There’s apparently a sense of urgency when it comes to dealing Haren away, although reports could be incorrect. If the Angels were to deal Haren in the coming days, they’d get a player return, but they’d mostly be saving money. They probably wouldn’t get a very good big-league starting pitcher. Their rotation would be thin, and in need of a significant upgrade if the Angels want to go to the 2013 playoffs.

It seems to me there’s a safer route. I’ll quote Nick Cafardo:

Angels righthander Dan Haren is drawing interest from “several teams,” including the Red Sox, according to a major league source.

Right now, there is reportedly trade interest in Dan Haren. Dan Haren isn’t going to get more or less expensive. If teams are interested in trading for Haren today, it stands to reason teams would be interested in trading for Haren later in the offseason. Maybe not as many teams, but some teams, perhaps even more desperately. One figures the Dan Haren trade interest wouldn’t just evaporate.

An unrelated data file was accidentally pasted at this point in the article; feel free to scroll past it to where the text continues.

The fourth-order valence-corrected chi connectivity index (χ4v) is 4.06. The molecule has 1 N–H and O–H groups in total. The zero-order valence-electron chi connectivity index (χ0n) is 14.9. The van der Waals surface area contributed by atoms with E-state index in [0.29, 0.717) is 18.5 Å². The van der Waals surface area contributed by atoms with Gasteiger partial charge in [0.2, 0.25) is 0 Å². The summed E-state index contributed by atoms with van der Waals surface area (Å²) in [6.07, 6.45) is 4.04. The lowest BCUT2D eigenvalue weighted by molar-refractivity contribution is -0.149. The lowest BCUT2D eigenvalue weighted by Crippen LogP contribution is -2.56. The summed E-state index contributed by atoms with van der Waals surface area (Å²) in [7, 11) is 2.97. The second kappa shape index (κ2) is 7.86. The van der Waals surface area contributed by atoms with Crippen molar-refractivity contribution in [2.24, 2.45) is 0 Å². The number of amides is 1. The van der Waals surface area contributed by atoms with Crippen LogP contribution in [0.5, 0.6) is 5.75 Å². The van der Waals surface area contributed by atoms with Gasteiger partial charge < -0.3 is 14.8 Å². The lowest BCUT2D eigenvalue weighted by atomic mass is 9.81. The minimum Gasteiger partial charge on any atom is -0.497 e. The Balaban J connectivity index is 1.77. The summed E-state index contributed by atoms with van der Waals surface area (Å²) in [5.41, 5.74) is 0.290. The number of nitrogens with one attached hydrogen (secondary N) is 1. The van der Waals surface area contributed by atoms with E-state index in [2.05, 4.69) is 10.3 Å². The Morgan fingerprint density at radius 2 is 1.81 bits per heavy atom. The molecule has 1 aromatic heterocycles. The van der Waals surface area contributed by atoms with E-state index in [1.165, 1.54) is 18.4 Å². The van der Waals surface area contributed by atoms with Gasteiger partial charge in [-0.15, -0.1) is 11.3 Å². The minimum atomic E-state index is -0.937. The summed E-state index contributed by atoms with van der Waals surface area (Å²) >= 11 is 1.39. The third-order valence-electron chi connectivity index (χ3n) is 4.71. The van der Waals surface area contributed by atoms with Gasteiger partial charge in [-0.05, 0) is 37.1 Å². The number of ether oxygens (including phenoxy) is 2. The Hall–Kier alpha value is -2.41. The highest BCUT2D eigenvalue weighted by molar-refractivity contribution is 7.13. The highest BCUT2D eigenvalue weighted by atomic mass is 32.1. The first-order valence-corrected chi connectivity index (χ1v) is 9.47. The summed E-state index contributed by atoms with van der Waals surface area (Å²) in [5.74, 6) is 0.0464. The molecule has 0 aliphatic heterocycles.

Reports have suggested the Angels want to clear Haren before dealing with Greinke, but perhaps they should keep Haren until or unless they get Greinke locked up. If the Angels had their way, they’d have Greinke re-signed by now, but he’s probably going to take a while to sort out his options. There will be plenty of teams interested in his services, and they’ll all be offering big money. Greinke might not sign before the winter meetings. A lot could happen between now and then.

If the Angels were to eventually re-sign Greinke, odds are there would still be teams interested in trading for Haren. Starting pitching is always in demand, Haren would be a short-term commitment, and he has very recently pitched like he belongs at the front of a rotation. If Greinke were to end up somewhere else, though, the Angels would have Haren as a fallback. They’d have Haren for, essentially, a year and $12 million.

The problem with Haren is, naturally, his most recent season. For the first time since 2004, he posted an ERA worse than the league average. For the first time since 2003, he posted an FIP worse than the league average. His xFIP was very slightly better than the league average. Haren’s velocity dropped, and he landed on the disabled list with a back injury he’d tried pitching through. Between June 9 and July 3, Haren allowed 27 runs in 27 innings.